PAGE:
And so, reply as soon as possible on behalf of Werner and Schmidt at any rate: 1) Will you write the reply to the I. S. Bureau yourselves or do you instruct me to do so? 2) Do you approve my reply or not? 3) If not, I would ask you to hurry up with a reply, so that we can reach full agreement; any misunderstanding in such a matter, lack of clarity or lack of information, is fraught with the greatest danger.
P.S. Please send my letters on to Dubois, I haven’t got his address.
 The decision appointing Plekhanov Editor-in-Chief of the party’s scientific organ was adopted by the C.C. Of the R.S.D.L.P. on May 7 (20), 1905; Lenin was instructed to implement this decision in the event of the negotiations with Plekhanov being satisfactorily concluded.
 The Social-Democratic Federation, founded in 1884, included within its ranks representatives of reformism (Hyndman and others), anarchists, and Marxists representing the Left wing of the British socialist movement. In 1907 it was renamed the Social-Democratic Party; in 1911 this Party and the Left elements of the Independent Labour Party formed the British Socialist Party, which, in 1920, together with the Socialist Unity group, played the chief role in establishing the Communist Party of Great Britain.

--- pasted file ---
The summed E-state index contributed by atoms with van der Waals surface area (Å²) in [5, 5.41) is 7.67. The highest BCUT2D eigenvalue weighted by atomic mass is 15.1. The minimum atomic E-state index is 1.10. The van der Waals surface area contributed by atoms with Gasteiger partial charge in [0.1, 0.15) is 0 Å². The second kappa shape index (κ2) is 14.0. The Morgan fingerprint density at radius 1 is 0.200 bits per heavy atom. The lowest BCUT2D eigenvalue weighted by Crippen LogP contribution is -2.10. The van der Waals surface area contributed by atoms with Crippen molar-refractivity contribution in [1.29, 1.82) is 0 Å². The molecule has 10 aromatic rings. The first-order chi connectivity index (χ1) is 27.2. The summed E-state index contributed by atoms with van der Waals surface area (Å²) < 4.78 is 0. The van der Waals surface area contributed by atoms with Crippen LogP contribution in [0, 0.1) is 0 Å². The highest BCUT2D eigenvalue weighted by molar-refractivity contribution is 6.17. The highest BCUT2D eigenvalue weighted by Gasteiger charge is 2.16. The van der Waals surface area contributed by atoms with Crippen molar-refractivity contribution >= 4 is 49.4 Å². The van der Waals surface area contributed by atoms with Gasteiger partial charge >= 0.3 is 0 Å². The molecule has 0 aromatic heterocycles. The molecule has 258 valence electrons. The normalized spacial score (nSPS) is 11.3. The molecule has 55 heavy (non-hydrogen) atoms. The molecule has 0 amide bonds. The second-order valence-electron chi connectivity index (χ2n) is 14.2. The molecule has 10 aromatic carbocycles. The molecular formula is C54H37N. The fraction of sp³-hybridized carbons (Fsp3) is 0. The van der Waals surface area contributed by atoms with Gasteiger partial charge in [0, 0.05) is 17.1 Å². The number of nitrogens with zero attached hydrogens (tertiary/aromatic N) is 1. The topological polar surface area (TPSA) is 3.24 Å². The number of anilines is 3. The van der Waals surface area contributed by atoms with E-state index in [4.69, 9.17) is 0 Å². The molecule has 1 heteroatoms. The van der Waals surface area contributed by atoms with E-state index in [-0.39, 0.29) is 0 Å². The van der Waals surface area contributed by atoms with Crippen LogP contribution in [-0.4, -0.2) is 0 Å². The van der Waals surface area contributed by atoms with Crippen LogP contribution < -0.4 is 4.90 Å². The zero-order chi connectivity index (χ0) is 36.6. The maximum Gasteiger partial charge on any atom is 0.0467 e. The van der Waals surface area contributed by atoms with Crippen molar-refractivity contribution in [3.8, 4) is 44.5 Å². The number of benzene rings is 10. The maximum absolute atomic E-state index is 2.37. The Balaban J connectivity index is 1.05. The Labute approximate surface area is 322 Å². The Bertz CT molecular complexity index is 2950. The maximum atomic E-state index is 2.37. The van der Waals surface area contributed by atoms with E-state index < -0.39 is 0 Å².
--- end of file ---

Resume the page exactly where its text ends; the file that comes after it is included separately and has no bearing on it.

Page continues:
A secret resolution of the Third Congress on the question of “preparing the terms of unification with the Mensheviks” stated that the Congress “instructs the C.C. to take steps towards preparing and working out the terms of unification with the breakaway section of the R.S.D.L.P., which terms are to be submitted for final endorsement to a new Party congress.” (see The C.P.S.U. in the Resolutions and Decisions of Its Congresses, Conferences and Plenums of the Central Committee, Part I, 1954, p. 90).